Eco Beauty & Fashion

Mommy Greenest Exclusive: Jen Boulden

pretty blonde woman in green dress laughingJen Boulden looks amazing. Glowing and perfectly tressed, you would never guess that this new mom is managing on just five hours of sleep. But as in most things, she surpasses expectations. After completing a “Green MBA” from George Washington University, Jen went on to co-found Ideal Bite in 2005, becoming the go-to girl for an emerging green movement that landed her regular gigs on “Good Morning America,” “The Today Show” and “The View,” among others. We met a few years later, after she’d sold the company and its more than 500,000 subscribers to Disney for a reported $20 million. Yes, I was jealous. But even in the middle of that maelstrom, Jen was generous with her advice and was one of the first to encourage the development of Mommy Greenest. Jen and I connected recently to talk about her new family and new media concept,, devoted to—what else?—making green living easier.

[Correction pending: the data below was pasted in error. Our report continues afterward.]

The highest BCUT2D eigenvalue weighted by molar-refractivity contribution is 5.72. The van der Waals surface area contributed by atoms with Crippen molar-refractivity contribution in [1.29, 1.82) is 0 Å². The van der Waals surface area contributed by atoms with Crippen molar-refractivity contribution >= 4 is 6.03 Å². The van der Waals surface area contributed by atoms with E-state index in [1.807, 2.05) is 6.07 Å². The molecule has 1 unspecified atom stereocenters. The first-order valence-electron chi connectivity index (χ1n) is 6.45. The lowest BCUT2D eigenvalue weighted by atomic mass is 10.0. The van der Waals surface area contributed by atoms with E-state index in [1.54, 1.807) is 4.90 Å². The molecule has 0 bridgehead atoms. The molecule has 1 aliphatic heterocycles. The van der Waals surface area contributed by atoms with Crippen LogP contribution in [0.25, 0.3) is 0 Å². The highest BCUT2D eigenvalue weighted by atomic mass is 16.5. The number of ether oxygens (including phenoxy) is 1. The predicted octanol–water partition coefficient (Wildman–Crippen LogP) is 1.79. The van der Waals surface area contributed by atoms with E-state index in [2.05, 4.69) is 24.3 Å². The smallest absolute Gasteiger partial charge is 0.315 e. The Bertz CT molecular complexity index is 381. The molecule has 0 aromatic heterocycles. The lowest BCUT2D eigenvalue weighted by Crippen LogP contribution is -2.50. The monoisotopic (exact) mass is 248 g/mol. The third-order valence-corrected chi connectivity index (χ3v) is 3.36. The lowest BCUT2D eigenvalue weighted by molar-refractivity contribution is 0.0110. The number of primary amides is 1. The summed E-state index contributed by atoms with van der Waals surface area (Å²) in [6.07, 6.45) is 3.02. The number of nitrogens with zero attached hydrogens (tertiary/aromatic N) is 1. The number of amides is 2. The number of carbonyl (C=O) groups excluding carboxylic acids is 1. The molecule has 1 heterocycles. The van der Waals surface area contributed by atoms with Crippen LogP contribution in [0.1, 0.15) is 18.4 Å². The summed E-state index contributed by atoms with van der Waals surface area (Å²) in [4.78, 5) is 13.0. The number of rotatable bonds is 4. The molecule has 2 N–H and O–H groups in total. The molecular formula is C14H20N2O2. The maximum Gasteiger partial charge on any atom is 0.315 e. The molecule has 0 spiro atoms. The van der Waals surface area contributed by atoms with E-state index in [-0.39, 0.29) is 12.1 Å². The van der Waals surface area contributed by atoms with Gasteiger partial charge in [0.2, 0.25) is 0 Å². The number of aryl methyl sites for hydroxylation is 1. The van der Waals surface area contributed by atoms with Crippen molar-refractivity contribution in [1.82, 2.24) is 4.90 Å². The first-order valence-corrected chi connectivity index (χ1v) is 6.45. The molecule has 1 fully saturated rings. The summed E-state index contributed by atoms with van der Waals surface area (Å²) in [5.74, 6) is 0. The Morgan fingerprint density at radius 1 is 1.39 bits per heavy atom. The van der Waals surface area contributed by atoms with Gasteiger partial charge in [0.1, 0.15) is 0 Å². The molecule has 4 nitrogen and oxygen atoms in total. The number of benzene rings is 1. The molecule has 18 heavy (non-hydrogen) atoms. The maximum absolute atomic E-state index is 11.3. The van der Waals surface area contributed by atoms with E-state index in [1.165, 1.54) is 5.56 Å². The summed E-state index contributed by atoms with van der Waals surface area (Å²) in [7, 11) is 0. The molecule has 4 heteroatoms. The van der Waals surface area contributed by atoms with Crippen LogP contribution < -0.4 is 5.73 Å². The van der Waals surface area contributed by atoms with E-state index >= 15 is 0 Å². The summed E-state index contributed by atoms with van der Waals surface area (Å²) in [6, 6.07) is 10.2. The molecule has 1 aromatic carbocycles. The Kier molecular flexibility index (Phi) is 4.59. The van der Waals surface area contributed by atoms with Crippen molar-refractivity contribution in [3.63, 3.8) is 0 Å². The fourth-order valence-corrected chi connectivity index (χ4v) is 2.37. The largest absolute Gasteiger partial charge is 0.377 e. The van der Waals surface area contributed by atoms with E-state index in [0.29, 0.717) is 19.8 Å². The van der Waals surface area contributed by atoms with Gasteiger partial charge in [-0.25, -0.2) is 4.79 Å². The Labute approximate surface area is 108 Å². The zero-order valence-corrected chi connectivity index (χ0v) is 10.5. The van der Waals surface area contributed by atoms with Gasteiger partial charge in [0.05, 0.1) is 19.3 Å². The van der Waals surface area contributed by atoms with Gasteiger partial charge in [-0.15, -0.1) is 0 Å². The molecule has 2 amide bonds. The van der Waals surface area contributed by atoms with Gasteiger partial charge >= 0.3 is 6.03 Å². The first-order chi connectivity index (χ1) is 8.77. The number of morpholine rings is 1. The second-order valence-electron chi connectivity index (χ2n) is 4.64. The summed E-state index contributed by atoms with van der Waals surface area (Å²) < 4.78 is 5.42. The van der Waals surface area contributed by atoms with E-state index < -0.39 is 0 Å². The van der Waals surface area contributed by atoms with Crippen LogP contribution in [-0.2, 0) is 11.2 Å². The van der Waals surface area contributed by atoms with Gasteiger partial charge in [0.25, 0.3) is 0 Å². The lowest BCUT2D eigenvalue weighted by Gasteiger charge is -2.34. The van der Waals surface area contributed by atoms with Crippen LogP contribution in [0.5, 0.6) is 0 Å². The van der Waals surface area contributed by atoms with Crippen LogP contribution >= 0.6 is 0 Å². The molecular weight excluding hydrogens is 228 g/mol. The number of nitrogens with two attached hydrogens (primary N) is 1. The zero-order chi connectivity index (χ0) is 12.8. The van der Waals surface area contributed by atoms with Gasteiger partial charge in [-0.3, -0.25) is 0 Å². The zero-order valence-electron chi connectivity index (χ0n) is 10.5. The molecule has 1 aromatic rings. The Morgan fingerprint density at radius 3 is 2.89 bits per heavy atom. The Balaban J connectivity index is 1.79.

Rachel: Tell me about launching and launching a baby in the same—I could say week but literally it was in the same 48-hour period!

Jen: Well, that was a little bit nuts. I had planned for a soft launch in November and would have time to work out all the kinks [but] I had to rebuild my site over the holidays and right up to the birth. I was basically two weeks overdue, emailing with the web developer—thinking this is so my life—then the website’s finally up, and I had the baby two days later. So that’s how it went down!

Rachel: Wow. It’s funny because I remember I launched EcoStiletto and Mommy Greenest kind of the same way. I was pregnant with Chloe and talking with Healthy Child Healthy World and planning to help them. And I had this feeling like wait—there needs to be more that I can contribute to this than just as a marketing person. And I remember thinking, okay I can do that and have a baby too. I can do everything! Do you feel like you can do everything?